As city council begins to wrangle over next year's budget, expect to start hearing a lot about the Municipal Land Transfer Tax (MLTT) along with the usual sparring over the property tax rate.
Here's a primer on the MLTT, a tax reviled by home buyers and real estate professionals but one that's delivered a huge revenue boost for the city since its implementation in 2008.
Who pays the tax? Anyone who buys a home or business in the city.
How much is it? For residential properties, the tax is charged as a percentage of the sales price. Here's how the tax is calculated on a property with at least one, but not more than two, single-family residences.
- The first $55,000 at: 0.5 per cent
- $55,000 to $400,000: 1.0 per cent
- Over $400,000: 2 per cent
You can also use this handy calculator:
If your new home cost $500,000, you'll pay $5,725 in MLTT to the city. If your house cost $800,000, your MLTT bill will be $11,725. The average price for a detached home in Toronto is about $750,000. And remember this is separate from the provincial property transfer tax, which is slightly higher than the MLTT. Also, Toronto is the only municipality in Canada to charge a MLTT.
Yikes. Any way around this? No. First-time home buyers can get a maximum MLTT rebate of $3,725. But to qualify, it has to be the first time you or your spouse has owned a property "anywhere in the world." And this rebate only applies to residential property.
So how much cash does this generate for the city? Plenty, or as a line in a city budget document puts it: "MLTT revenues continue to exceed expectations." In 2010, the city expected to earn about $160 million. Instead, the tax pulled in more than $275 million. In 2012 the city planned to haul in $240 million from the MLTT. Then, cha-ching, the tax ended up generating about $345 million.
Where do real estate professionals stand on this? Surprise! They're against it. Von Palmer, a spokesman for the Toronto Real Estate Board, calls the MLTT a "tax grab" that hits home buyers when their finances are already stretched to the limit. His group has a website (see link at left) that gathers case studies and make the case against the MLTT.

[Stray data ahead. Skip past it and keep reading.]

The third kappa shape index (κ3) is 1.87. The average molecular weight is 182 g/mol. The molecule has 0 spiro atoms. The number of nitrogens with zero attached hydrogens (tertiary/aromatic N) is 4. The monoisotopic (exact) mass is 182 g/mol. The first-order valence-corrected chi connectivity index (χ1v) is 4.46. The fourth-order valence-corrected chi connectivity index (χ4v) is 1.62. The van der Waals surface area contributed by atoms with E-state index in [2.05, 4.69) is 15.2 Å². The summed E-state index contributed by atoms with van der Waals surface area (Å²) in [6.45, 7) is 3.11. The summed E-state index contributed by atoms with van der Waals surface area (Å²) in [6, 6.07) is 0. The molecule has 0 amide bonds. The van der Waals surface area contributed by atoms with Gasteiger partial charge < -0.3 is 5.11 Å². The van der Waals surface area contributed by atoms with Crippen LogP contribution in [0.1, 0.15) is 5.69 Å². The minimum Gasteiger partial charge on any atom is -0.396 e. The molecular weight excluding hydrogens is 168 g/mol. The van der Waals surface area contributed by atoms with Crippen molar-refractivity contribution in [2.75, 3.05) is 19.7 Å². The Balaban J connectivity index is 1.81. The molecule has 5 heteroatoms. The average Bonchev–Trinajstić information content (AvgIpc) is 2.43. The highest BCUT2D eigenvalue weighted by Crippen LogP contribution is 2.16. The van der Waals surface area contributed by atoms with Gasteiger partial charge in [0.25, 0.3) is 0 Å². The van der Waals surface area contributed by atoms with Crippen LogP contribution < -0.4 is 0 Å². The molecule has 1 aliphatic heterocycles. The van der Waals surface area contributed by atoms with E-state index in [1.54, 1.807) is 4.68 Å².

"Because it has to be paid up front, that's what makes this tax a huge problem," said Palmer. "This cannot be added to your mortgage. It gets [home-buyers] at a time when they can least afford it."
Palmer said MLTT money sent to city hall would be better left to home buyers to redistribute in the form of increased down payments, renovations or new furniture.
Where do city politicians stand? Eliminating the MLTT was a plank in Rob Ford's 2010 mayoralty campaign. Since then, Ford has talked about trimming the tax with an eventual move toward phasing it out entirely. "Many councillors love this tax," Ford, quoted in the Toronto Star, said in the speech to the Toronto Real Estate Board in June. "They want to keep it and keep spending the millions of dollars it brings in."
What role will the MLTT play in the budget debate? On Monday city staff floated a proposed budget with a 2.5 per cent property increase. As for the MLTT? No recommendations to reduce it. That's just the starting point in what will be a long battle over the budget, but it seems safe to say the MLTT won't go away or face any significant cut this year.
Palmer concedes the city can't simply say goodbye to more than $300 million in annual revenue in one stroke of the pen. Instead he'd like to see it drop slowly over time.
"We support the phase-out approach, we think it's responsible," he said, and floated a 10 per cent reduction as a good place to start this year.